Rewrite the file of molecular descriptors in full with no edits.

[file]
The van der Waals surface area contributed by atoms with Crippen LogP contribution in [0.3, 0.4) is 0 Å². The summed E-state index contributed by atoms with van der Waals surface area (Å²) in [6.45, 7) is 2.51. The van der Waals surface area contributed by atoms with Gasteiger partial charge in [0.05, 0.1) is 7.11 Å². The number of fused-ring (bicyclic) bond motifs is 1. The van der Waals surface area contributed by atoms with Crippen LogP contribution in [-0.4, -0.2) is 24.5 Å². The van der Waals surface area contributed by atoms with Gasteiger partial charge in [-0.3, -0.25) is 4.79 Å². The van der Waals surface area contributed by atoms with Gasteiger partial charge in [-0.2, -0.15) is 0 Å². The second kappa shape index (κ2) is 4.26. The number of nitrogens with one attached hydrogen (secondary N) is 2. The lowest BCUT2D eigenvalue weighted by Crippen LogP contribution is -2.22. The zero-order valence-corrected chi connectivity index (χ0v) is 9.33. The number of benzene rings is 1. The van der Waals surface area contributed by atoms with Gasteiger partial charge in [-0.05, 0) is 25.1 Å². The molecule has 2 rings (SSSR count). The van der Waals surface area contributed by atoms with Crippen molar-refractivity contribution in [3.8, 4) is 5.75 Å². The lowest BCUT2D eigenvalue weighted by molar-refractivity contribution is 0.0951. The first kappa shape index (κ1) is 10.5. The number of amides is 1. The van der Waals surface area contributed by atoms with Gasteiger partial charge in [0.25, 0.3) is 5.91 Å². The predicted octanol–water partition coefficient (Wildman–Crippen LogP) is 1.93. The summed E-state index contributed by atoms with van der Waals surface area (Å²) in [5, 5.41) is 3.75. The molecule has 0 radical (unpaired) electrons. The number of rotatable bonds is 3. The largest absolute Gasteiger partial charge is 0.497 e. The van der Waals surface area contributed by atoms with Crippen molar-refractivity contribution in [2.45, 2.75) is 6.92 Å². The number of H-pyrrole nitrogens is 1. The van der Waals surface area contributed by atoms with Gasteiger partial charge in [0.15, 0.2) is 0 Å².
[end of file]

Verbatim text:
The van der Waals surface area contributed by atoms with Crippen LogP contribution in [0.3, 0.4) is 0 Å². The summed E-state index contributed by atoms with van der Waals surface area (Å²) in [6.45, 7) is 2.51. The van der Waals surface area contributed by atoms with Gasteiger partial charge in [0.05, 0.1) is 7.11 Å². The number of fused-ring (bicyclic) bond motifs is 1. The van der Waals surface area contributed by atoms with Crippen LogP contribution in [-0.4, -0.2) is 24.5 Å². The van der Waals surface area contributed by atoms with Gasteiger partial charge in [-0.3, -0.25) is 4.79 Å². The van der Waals surface area contributed by atoms with Gasteiger partial charge in [-0.2, -0.15) is 0 Å². The second kappa shape index (κ2) is 4.26. The number of nitrogens with one attached hydrogen (secondary N) is 2. The lowest BCUT2D eigenvalue weighted by Crippen LogP contribution is -2.22. The zero-order valence-corrected chi connectivity index (χ0v) is 9.33. The number of benzene rings is 1. The van der Waals surface area contributed by atoms with Gasteiger partial charge in [-0.05, 0) is 25.1 Å². The molecule has 2 rings (SSSR count). The van der Waals surface area contributed by atoms with Crippen molar-refractivity contribution in [3.8, 4) is 5.75 Å². The lowest BCUT2D eigenvalue weighted by molar-refractivity contribution is 0.0951. The first kappa shape index (κ1) is 10.5. The number of amides is 1. The van der Waals surface area contributed by atoms with Gasteiger partial charge in [0.25, 0.3) is 5.91 Å². The predicted octanol–water partition coefficient (Wildman–Crippen LogP) is 1.93. The summed E-state index contributed by atoms with van der Waals surface area (Å²) in [5, 5.41) is 3.75. The molecule has 0 radical (unpaired) electrons. The number of rotatable bonds is 3. The largest absolute Gasteiger partial charge is 0.497 e. The van der Waals surface area contributed by atoms with Crippen molar-refractivity contribution in [2.45, 2.75) is 6.92 Å². The number of H-pyrrole nitrogens is 1. The van der Waals surface area contributed by atoms with Gasteiger partial charge in [0.15, 0.2) is 0 Å².